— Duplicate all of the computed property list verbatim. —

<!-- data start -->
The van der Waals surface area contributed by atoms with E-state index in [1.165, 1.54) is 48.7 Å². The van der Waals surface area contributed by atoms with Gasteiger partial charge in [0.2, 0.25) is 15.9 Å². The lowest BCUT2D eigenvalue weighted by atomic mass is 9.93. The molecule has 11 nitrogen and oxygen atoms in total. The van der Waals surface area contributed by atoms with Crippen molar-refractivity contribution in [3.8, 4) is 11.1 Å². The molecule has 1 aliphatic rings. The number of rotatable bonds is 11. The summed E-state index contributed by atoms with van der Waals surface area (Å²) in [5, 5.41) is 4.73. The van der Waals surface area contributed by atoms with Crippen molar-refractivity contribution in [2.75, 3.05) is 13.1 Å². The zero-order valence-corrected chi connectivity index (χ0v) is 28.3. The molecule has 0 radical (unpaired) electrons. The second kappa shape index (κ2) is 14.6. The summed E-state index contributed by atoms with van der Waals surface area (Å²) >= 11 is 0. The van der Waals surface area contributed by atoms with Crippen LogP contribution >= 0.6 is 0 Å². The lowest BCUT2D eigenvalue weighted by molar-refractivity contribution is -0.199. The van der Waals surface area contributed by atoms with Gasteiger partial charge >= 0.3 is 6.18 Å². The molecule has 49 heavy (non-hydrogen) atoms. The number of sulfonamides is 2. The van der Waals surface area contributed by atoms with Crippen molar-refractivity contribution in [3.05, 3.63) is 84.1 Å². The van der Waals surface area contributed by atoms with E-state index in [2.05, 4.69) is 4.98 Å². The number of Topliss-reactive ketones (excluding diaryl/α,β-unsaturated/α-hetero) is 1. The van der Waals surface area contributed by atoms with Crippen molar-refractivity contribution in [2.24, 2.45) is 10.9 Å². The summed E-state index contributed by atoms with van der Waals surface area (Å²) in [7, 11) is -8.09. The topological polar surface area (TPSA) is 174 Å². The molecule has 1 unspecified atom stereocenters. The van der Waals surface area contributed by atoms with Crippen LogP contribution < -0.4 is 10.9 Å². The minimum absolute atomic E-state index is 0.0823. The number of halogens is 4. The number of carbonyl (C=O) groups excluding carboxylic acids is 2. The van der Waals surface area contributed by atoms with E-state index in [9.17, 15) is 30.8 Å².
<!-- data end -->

The van der Waals surface area contributed by atoms with E-state index in [1.165, 1.54) is 48.7 Å². The van der Waals surface area contributed by atoms with Gasteiger partial charge in [0.2, 0.25) is 15.9 Å². The lowest BCUT2D eigenvalue weighted by atomic mass is 9.93. The molecule has 11 nitrogen and oxygen atoms in total. The van der Waals surface area contributed by atoms with Crippen molar-refractivity contribution in [3.8, 4) is 11.1 Å². The molecule has 1 aliphatic rings. The number of rotatable bonds is 11. The summed E-state index contributed by atoms with van der Waals surface area (Å²) in [5, 5.41) is 4.73. The van der Waals surface area contributed by atoms with Crippen molar-refractivity contribution in [2.75, 3.05) is 13.1 Å². The zero-order valence-corrected chi connectivity index (χ0v) is 28.3. The molecule has 0 radical (unpaired) electrons. The second kappa shape index (κ2) is 14.6. The summed E-state index contributed by atoms with van der Waals surface area (Å²) >= 11 is 0. The van der Waals surface area contributed by atoms with Crippen LogP contribution >= 0.6 is 0 Å². The lowest BCUT2D eigenvalue weighted by molar-refractivity contribution is -0.199. The van der Waals surface area contributed by atoms with Gasteiger partial charge >= 0.3 is 6.18 Å². The molecule has 49 heavy (non-hydrogen) atoms. The number of sulfonamides is 2. The van der Waals surface area contributed by atoms with Crippen molar-refractivity contribution in [3.05, 3.63) is 84.1 Å². The van der Waals surface area contributed by atoms with E-state index in [2.05, 4.69) is 4.98 Å². The number of Topliss-reactive ketones (excluding diaryl/α,β-unsaturated/α-hetero) is 1. The van der Waals surface area contributed by atoms with Crippen molar-refractivity contribution in [2.24, 2.45) is 10.9 Å². The summed E-state index contributed by atoms with van der Waals surface area (Å²) in [7, 11) is -8.09. The topological polar surface area (TPSA) is 174 Å². The molecule has 1 unspecified atom stereocenters. The van der Waals surface area contributed by atoms with Crippen LogP contribution < -0.4 is 10.9 Å². The minimum absolute atomic E-state index is 0.0823. The number of halogens is 4. The number of carbonyl (C=O) groups excluding carboxylic acids is 2. The van der Waals surface area contributed by atoms with E-state index in [9.17, 15) is 30.8 Å².